Space Bureau Expected to Get Bipartisan Commissioner Support
FCC Chairwoman Jessica Rosenworcel's plans to remake the International Bureau into a Space Bureau and stand-alone Office of International Affairs (OIA) (see 2211030032) will likely get bipartisan support at the commission, former agency officials said. There was initial concern about the announced plan from House Commerce Committee ranking member Cathy McMorris Rodgers, R-Wash., for potentially taking limelight away from the Satellite and Telecommunications Streamlining Act (see 2211040039), but those concerns seemingly have been papered over, a current commission staffer told us. We were told commissioners will likely see the Space Bureau as a good thing, especially if it can streamline the regulatory approval process for applicants.
An agency reorganization involving creating a new bureau or office requires commissioners' approval of rules changes that rewrite, in this case, the delegated authority of the International Bureau and its chief, and establishes the delegated authorities of the Space Bureau and OIA, a former official said. He said there's a clear need to consult with the House and Senate Commerce committees, plus a sign-off from Appropriations. Reaching an agreement with the union on issues affecting members, such as who's reassigned where, also makes the reorganization easier, he said.
National Treasury Employees Union National President Tony Reardon said in a statement if the reorganization is ultimately approved, NTEU Local 209 will assert its right under its contract with the FCC to bargain over the impact and implementation "to ensure that employee voices are heard and considered." He said it will look to protect the workplace flexibility programs available to frontline employees, such as telework, "and contribute ideas that will allow employees to best help the agency accomplish its mission."
It remains unknown when a draft order will be presented to the commissioners. “The process will move forward to completion after a vote by the Commission, followed by appropriate coordination and/or approvals from OMB, Congress and our union," a commission spokesperson emailed.
The International Bureau now "is overloaded and understaffed," the Olin Satellite + Spectrum Technology & Policy Group said Thursday as it petitioned the commission to revise its non-geostationary orbit (NGSO) satellite system rules to include a shot clock by when it has to make a license decision on NGSO applications. The Olin Group of satellite researchers said the average review time for a processing round applications is growing, "Delays are cascading" due to understaffing alongside processing of complex rulemakings and modifications, it said. The major application backlog and increased processing time for modification applications don't line up with FCC goals to put spectrum to use quickly, it said.
Olin applauded the Space Bureau/OIA proposal. It said adopting a one-year shot clock for NGSO fixed satellite service systems and seeking comment on a shot clock for license modifications "would revitalize the NGSO application process," it said. The agency didn't comment
Creating an office or bureau "can occupy a decent amount of time" for a chair if the change is substantive, said former Chairman Ajit Pai, who spearheaded creation of the Office of Economics and Analytics (OEA) in 2018 while chairman and now is partner at Searchlight Capital Partners.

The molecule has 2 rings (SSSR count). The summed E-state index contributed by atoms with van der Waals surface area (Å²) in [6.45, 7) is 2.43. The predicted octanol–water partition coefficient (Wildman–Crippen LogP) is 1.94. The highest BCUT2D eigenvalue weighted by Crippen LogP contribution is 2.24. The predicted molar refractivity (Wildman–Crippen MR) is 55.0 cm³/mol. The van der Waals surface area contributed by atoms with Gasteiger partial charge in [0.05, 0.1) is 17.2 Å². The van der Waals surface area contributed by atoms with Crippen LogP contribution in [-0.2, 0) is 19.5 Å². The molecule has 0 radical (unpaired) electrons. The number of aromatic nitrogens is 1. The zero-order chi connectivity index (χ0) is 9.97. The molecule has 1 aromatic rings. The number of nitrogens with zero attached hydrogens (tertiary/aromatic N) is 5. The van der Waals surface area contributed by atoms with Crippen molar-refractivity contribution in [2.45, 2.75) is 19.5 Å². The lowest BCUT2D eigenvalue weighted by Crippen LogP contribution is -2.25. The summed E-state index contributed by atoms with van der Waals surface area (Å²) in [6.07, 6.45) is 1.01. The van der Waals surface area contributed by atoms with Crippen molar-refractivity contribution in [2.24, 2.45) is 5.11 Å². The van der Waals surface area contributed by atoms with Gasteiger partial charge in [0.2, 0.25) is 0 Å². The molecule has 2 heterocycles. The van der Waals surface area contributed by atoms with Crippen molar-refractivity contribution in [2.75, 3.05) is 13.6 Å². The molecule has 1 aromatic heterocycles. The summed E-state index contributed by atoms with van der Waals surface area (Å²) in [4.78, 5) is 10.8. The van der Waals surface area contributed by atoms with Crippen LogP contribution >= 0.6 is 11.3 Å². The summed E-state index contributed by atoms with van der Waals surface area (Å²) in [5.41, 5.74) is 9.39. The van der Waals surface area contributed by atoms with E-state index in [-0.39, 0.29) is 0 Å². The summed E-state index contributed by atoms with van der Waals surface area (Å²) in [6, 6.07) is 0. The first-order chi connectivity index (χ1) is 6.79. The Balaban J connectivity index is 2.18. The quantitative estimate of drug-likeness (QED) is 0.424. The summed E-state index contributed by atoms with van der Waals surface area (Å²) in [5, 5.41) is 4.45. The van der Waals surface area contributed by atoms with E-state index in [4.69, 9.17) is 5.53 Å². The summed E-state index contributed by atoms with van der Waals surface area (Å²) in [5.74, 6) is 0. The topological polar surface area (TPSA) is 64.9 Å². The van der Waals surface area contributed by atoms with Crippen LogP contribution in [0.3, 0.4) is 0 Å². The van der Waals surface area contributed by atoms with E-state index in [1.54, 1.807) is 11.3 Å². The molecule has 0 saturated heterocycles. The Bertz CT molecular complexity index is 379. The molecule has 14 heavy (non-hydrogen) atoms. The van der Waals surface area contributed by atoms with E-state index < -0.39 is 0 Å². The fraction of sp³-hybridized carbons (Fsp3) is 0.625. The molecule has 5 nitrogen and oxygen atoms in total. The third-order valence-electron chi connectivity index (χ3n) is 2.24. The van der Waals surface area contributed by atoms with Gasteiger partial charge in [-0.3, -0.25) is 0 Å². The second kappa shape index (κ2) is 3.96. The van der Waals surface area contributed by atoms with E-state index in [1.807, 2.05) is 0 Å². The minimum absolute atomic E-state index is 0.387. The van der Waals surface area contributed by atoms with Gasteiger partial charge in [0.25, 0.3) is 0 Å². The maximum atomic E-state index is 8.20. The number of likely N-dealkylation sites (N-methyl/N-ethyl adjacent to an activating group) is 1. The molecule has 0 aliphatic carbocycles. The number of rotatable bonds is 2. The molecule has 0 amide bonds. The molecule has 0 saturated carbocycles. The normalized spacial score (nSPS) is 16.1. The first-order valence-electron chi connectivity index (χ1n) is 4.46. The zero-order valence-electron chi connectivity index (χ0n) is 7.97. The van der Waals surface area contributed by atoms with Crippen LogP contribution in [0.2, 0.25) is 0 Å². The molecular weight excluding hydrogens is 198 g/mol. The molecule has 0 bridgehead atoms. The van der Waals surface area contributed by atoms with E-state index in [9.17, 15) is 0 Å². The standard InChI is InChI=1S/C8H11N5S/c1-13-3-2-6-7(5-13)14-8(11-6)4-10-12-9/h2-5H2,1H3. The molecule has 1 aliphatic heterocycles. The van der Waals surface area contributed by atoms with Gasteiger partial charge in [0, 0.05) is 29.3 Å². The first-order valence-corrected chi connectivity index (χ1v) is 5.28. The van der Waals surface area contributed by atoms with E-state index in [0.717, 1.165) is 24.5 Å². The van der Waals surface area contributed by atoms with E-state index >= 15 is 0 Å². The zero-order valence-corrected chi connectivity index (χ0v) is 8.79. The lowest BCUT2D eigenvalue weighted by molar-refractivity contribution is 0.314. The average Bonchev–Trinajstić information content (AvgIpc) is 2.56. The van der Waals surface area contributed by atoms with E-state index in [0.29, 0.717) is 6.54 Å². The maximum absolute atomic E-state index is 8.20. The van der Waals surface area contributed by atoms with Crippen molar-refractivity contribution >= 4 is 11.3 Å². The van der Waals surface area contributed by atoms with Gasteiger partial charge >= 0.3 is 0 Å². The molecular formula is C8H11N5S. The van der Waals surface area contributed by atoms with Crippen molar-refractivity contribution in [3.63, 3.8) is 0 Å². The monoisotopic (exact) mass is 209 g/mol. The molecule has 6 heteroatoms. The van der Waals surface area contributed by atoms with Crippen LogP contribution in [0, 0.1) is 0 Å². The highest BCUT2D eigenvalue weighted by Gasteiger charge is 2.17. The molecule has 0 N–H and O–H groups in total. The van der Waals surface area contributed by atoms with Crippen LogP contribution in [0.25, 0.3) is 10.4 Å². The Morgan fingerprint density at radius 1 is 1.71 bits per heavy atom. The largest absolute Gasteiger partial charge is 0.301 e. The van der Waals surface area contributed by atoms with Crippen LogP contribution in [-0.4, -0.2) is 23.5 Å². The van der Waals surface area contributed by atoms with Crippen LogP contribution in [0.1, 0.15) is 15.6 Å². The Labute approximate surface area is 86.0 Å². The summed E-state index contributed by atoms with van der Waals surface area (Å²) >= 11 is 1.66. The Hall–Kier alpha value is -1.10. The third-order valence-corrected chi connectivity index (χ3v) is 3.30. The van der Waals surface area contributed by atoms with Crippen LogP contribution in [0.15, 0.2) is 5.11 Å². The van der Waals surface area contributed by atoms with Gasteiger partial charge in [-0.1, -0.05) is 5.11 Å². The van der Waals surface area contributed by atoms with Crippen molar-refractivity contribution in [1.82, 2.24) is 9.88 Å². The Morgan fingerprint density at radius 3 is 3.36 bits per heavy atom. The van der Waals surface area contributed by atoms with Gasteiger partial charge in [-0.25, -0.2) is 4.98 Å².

A Space Bureau/OIA reorganization should be less difficult than the creation of OEA, which involved pulling economists from many different bureaus, said Akin Gump's Matthew Berry, who was Pai's chief of staff. He said the concept of having a Space Bureau and an OIA should receive fairly broad support, and any difficulties the proposal potentially could face would come from the reorganization details. But if a plan is thought through well, the reorg should be approved relatively easily, he said.
The Public Safety and Homeland Security Bureau didn't need congressional legislation because it wasn't seeking additional funding, "but it's good to keep Congress briefed" on proposed reorganizations anyway, said Cooley's Robert McDowell, a commissioner when the bureau was established in 2006.
With increasing space launches and growing orbital debris concerns, formalizing the space-related work the commission does already gives it more visibility, said Michael Copps, special adviser at Common Cause and also a commissioner in 2006.
The chair "runs the agency as CEO," emailed former Chairman Tom Wheeler. While Rosenworcel "must get consent from a majority of commissioners, it is her call. With all the leadership Commissioner [Nathan] Simington has shown on space issues, one would expect he’d be supportive. Congress will have an opinion, but clearly this is within the Commission’s authority."
Several former FCCers told us having a bureau vs. an office doesn't matter in terms of operations, but it can matter in terms of optics. Several also said pulling together scattered agency functions under one chief can create more efficiency for a particular mission. Creating a Space Bureau is a way to show the public and stakeholders the commission is emphasizing space issues, Berry said. He said there's no necessity for disparate functions of the International Bureau -- satellite regulation and international relations work, such as maintaining relationships with foreign regulators and representing the commission in multilateral conferences -- to be under the same umbrella.